If you look at the sheer amount of thought leaders who commented, it’s difficult to argue what I’ve considered “grey” tactics work only on “sheeple”

The truth is, we’re still human. Most of us want friends and will be impressed with big numbers. We have to look at train-wreck, and grasp at anything that floats when we’re drowning. It’s in our nature.

So, I’m at a bit of a loss. I want to believe that doing everything the slow hard way will yield the highest reward, I really do. But when the data supports pushing just a little beyond what I perceived as comfortable, it makes me wonder; Where do we draw the line?

When I asked Linkedin, Brendan Regan gave the most realistic and honest answer I think anyone could really give (again, this is edited, please view the discussion by clicking on the link)

Brendan ReganIf I don’t know I’m being manipulated (i.e. being exposed to content that was brought to my attention by gray or black tactics), and the content is good, then it’s “no harm no foul.” If I get exposed to an awesome new artist, or hilarious meme earlier, than that’s a positive.

HOWEVER, if I become aware that I’ve been manipulated, my anger towards you the marketer will be disproportionate. Meaning, I’ll totally forget the benefit I got from the content, because you’ll have made me feel like a sucker.

I don’t know, maybe I’m asking the same questions again, but I felt it was important that I clarify on a few points.

I don’t want to beat a dead horse, and perhaps it’s a fruitless effort to try and determine some sort of ethical code for the online marketing space, but I think it’s something we should try and figure out as a community, otherwise, the whole system might implode.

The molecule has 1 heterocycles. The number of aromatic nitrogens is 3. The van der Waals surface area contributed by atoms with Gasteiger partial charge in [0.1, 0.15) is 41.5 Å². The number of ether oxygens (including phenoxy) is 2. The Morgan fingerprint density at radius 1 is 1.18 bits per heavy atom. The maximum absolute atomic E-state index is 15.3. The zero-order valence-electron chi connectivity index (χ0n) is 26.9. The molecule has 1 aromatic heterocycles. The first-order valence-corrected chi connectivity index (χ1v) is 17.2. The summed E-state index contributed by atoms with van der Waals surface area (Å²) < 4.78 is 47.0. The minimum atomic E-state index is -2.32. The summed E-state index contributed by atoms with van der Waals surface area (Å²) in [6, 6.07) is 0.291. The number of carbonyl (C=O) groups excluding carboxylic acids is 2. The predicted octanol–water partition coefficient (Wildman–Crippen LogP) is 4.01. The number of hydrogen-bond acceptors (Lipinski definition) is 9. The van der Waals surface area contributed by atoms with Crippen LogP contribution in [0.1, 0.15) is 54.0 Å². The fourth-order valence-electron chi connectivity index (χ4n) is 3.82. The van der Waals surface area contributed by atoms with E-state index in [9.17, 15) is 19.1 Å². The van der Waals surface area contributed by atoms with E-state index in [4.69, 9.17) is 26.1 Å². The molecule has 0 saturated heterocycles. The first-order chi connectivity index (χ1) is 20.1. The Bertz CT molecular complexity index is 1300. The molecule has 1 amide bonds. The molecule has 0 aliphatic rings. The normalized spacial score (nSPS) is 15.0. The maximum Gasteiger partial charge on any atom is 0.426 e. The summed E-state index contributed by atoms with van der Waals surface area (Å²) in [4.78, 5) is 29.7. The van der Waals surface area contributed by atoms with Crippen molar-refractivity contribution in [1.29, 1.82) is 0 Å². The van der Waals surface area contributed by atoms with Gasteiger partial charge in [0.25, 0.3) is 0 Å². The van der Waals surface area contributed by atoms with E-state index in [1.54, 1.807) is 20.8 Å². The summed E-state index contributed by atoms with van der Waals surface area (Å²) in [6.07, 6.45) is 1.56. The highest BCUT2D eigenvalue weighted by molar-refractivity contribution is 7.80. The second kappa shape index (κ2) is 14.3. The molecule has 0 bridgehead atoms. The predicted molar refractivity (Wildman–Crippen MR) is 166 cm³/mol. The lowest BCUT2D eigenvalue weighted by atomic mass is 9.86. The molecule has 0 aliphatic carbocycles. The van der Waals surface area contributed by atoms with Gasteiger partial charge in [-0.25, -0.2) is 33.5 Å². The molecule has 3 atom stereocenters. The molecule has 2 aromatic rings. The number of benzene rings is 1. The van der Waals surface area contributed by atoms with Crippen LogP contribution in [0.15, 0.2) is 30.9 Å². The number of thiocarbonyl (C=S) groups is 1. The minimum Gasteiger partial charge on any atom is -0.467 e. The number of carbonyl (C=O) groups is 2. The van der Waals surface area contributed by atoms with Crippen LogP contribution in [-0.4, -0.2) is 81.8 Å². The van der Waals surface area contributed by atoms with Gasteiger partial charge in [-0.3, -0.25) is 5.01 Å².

Comments

  1. says

    Hi Tommy,
    Thanks for the direct message.
    I really struggle with the very real issue of online manipulation. Everyone has different definitions of what manipulation is and what is/isn’t ok. Personally, I haven’t bought likes/followers but when fellow bloggers do and suddenly get improved results I can understand the temptation.
    I look forward to further discussion.
    Cheers, Caylie

    • Tommy says

      It’s very frustrating to see when things work, then know that you have to do what is right anyways :-)

  2. says

    Great debate and love the comments (and yes, you DM’d me as well – but then we also know each other in a facebook group so I was very happy to check out the post and to comment if it felt appropriate – which it does :))

    This is such a tough one because we are manipulated EVERYWHERE. From the junk food advertising that uses our children to pester parents to the online world where more social proof = more perceived value – and where that social proof can indeed be bought as well as gained.

    The reality is that we DO judge by what others say / think – and the more followers, or facebook fans, or YT views, or blog comments, then the more credibility we will assign – consciously or not.

    And we do this even when we know we are being used. I see those hypey email headlines and I STILL open them!

    But then again I also give in to the heart-melting hug from my youngest boy even when I know I am only getting it so he can have another half hour of TV.

    Yes this stuff works. Yes we would love it only to be used by those people we judge as “good”. But freedom of speech is what it is. All we can hope for is exposure of the tactics and enough awareness amongst consumers to be able to make an informed judgement…

    Cathy

  3. says

    If we don’t have integrity, we have nothing. Something as simple as calling yourself a “Power Broker” is acceptable. It’s first person. It’s me saying “I” and you can take my word, or not, as you choose. I consider myself a “power consultant” and it has nothing to do with the size of my firm, more the size of my brain and heart.